Community Engagement Through Data and Other Strategies
Community engagement is critical to police oversight and accountability. As stated in the 21st Century Taskforce final report, data collection, supervision, and accountability are part of a comprehensive systemic approach to keeping everyone safe and protecting the rights of all involved during police encounters. Without data, the community and police cannot engage in productive dialogue to address systemic issues that challenge relationships. Ongoing research and data collection and analysis are also necessary to knowing what works and what does not work, which policing practices are effective and which ones have unintended consequences and allow for informed policy amendment recommendations.
Join us July 27, 2017, 1:00 p.m. EDT as we focus on data collection tools police departments and community members can use to come to consensus on appropriate policy strategies and training opportunities that will lead to improved relationships between the community and police. Participants will learn how various communities developed reporting mechanisms from police data that provide information on use of force, police discipline and other common areas of concern raised by community members - and that allows for confidentiality and the context necessary for informed and appropriately targeted advocacy.
Lieutenant Colonel Mark Ecton
Lt. Colonel Mark E. Ecton is a lifelong resident of the city of Dayton and attended Dayton Public Schools. Lt. Colonel Ecton began his law enforcement career in 1986 with the Montgomery County Sheriff’s Office.
Lt. Colonel Ecton later joined the Dayton Police Department and graduated from the Dayton Police Academy in September of 1987. He began his career as a patrol officer in the West Patrol Operations Division, serving in the same neighborhoods where he went to school and grew up. He also did tours of duty in the East Patrol Operations Division, Central Patrol Operations Division, Mounted Horse Patrol Unit, Crime Scene Investigations Unit and the Narcotics Bureau Strike Force.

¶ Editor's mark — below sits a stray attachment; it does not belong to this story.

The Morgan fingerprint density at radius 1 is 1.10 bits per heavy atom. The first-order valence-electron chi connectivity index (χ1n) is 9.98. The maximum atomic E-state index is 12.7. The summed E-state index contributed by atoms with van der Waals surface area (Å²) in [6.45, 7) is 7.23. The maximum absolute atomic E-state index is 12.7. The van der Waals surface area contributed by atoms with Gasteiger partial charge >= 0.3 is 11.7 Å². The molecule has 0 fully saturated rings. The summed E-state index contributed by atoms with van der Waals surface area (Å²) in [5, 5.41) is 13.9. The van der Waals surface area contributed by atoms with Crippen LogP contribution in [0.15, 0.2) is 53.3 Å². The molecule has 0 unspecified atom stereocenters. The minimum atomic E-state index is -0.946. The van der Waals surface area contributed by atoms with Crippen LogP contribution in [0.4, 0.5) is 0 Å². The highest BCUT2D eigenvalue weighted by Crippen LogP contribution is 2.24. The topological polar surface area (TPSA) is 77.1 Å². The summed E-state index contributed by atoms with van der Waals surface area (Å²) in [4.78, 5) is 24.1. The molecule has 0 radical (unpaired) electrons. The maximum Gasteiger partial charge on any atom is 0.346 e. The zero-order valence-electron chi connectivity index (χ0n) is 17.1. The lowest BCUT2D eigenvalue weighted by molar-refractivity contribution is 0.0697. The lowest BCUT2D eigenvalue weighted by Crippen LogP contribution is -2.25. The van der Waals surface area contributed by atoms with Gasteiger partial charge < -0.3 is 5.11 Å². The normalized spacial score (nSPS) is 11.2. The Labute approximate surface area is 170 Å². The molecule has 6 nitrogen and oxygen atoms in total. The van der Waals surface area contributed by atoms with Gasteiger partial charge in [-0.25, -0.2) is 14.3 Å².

Lt. Colonel Ecton was promoted to sergeant in 1998 and served as: East Patrol Operations Division supervisor; Communications Bureau supervisor; Aide to the Administrative Services Superintendent; Internal Affairs Bureau supervisor; and Department Advocate. In 2002, he was promoted to the rank of Major and served as the Superintendent of the Professional Standards Division and the Administrative Services Division. In 2011, Lt. Colonel Ecton was appointed to the position of Chief of Staff and managed the day-to-day operations of the Office of the Chief of Police. He was also responsible for Strategic Planning; Professional Standards; Inspections and Audits; Homeland Security; Dayton Regional Bomb Squad; and Technology.
On August 17, 2015, Lt. Colonel Ecton was appointed and assumed the position of Deputy Director and Assistant Chief of Police for the Dayton Police Department. He currently manages the day-to-day operations of the Dayton Police Department.
Shannon TL Isom has been the CEO of YWCA Dayton since December 2013. Isom is responsible for the executive and administrative leadership of the YWCA Dayton, which strives to eliminate racism and empower women. Likewise, she is responsible to ensure high quality outcomes, financial sustainability, organizational viability, and exceptional client service delivery. The nonprofit has played a pivotal role in shaping the Dayton region. Before joining the staff, she served as a YWCA Dayton board member for almost four years, with the last year and half as Chair of the Board.